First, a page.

21. John Emerson says:

    1835

  22. marie-lucie says:

    bobbing for apples
    JC, no self-respecting French person would think of indulging in such a silly pastime, so there is no reason to for the language to have a word or phrase for it. It is possible, though, to describe the procedure using French words, but that would take longer.

  23. no self-respecting French person would think of indulging in such a silly pastime
    I can’t seem to find a French word for ketchup.

  24. John Emerson says:

    The French just use the Walloon word for ketchup and other nasty things.

  25. John Emerson says:

    The French do fish for peaches, I just found out.

  26. Trond Engen says:

    And they carry fish and only throw it off when they are in a hurry.

  27. marie-lucie says:

    The French did not know what ketchup was until MacDonald set foot (or rather, arches) in France. There was no reason to miss it.

  28. John Emerson says:

    I don’t understand. What did they put on their hamburgers?

  29. Byron
    Google translate: “Also, I recommend to people who do not fish without sauce, never cross the seas without having sent their cooks, their wives or their friends to buy a supply of ketchup, anchovy juice, vinegar chili, etc.. etc.. If they had lacked this precaution, my faith, I would not answer that Lent made me die of hunger.

  30. In French (without diacriticals): Aussi , je recommande aux personnes qui n’aiment pas le poisson sans sauce, de ne jamais passer les mers sans avoir envoye leurs cuisiniers, leurs femmes ou leurs amis, pour acheter une provision de ketchup, de jus d’anchois, de vinaigre de chili, etc., etc. Si elles manquaient a cette precaution, ma foi, je ne voudrais pas repondre que le careme me les fit mourir de faim.

  31. marie-lucie says:

    JE: What did they put on their hamburgers?
    That was before MacDonald’s. They did not have hamburgers.
    Nijma: There is a spelling mistake in the original: the 6th word from the end should be ne (the negative) not me.
    Translation: Also, I recommend that persons who do not like fish without sauce should never cross the seas without having sent their cooks, their wives or their friends to buy a supply of ketchup, anchovy juice, chili vinegar, etc, etc. If they should fail to take this precaution, well, I would not like to be responsible if they starved to death during Lent. (lit. if Lent caused them to starve to death).
    (Since this is by Lord Byron, I suppose that the French text is itself a translation from English).

  32. Not to spoil the fun, but here’s the original.

  33. Regardless of spelling, it’s clear France is pretty much BYO-ketchup.
    The reason I mentioned ketchup was that it entered somehow into the political debate. I have lost track of the thread with all the French digressions now, I suppose it was the Howard Zinn thread, but the latest hate-France thing comes from the French refusal to join the “coalition of the willing” in attacking Iraq. Not surprising — France and Germany both had sweetheart deals for oil with Saddam, and Europe has long tried to keep young upstart America out of its gentlemen’s agreements for dividing up the pie of colonialism and middle eastern oil. In that round of cultural wars, congress passed a resolution that the “French fries” in the congressional cafeteria would be renamed “freedom fries”, and a French pundit retaliated by saying America didn’t deserve French support since it was barbaric enough to use ketchup.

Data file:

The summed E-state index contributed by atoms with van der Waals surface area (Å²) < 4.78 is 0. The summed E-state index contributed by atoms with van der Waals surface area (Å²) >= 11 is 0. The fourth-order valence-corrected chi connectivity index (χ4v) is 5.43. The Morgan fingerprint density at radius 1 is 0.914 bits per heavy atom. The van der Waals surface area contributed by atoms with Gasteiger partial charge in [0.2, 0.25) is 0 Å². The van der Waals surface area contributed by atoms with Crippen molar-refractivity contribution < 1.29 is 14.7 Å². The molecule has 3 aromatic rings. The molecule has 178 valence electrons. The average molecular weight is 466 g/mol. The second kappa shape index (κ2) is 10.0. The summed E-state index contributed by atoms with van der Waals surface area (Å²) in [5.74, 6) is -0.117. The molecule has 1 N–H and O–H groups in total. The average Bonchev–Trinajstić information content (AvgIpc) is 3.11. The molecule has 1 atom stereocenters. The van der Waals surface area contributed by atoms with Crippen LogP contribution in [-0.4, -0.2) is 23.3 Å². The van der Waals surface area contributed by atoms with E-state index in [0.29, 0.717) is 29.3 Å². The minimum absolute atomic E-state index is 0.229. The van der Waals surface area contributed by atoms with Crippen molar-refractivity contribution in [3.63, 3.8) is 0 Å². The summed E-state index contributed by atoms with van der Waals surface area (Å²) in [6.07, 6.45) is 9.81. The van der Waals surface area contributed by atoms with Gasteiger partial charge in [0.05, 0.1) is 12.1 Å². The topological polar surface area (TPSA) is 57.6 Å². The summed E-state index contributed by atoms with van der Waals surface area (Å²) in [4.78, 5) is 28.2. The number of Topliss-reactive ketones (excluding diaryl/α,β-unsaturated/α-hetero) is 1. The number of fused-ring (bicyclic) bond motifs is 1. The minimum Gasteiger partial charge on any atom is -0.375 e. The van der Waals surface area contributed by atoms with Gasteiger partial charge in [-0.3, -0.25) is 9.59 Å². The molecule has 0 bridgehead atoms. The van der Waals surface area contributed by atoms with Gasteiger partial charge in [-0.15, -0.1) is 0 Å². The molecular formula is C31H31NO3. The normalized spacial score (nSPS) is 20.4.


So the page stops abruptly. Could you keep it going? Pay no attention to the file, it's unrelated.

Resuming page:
The Harvey Sauce looks interesting, though.

  34. John Emerson says:

    What did the French eat before they got hamburgers?

  35. Harvey’s Sauce (evidently still produced), like Worcestershire, has anchovies as a major ingredient. Which makes it a bit of a surprise to find it used in Cassell’s Vegetarian Cookery‘s recipe for Ravigotte Sauce.

  36. There are vegans who eat fish.
    And I think the French used to eat French Bread. With fromage and jambon, since those are the only food words I was able to pick up in France, along with “sandwich”. They drink it with cafe au lait, which was the only beverage I was able to discover there. Oh, and vin rouge.

  37. People who eat fish are not vegans. As per wiki: “Vegans endeavor not to use or consume animal products of any kind.” See the rest of the article: http://en.wikipedia.org/wiki/Veganism

  38. John Emerson says:

    A quaint hamburgerless culture. You learn something new every day.
    Ding dongs. DO they have Ding Dongs?

  39. They have dindons.

  40. I do not mean to deny anyone the right to make their own rules. Or even their own labels, provided they accept the risk of misunderstanding.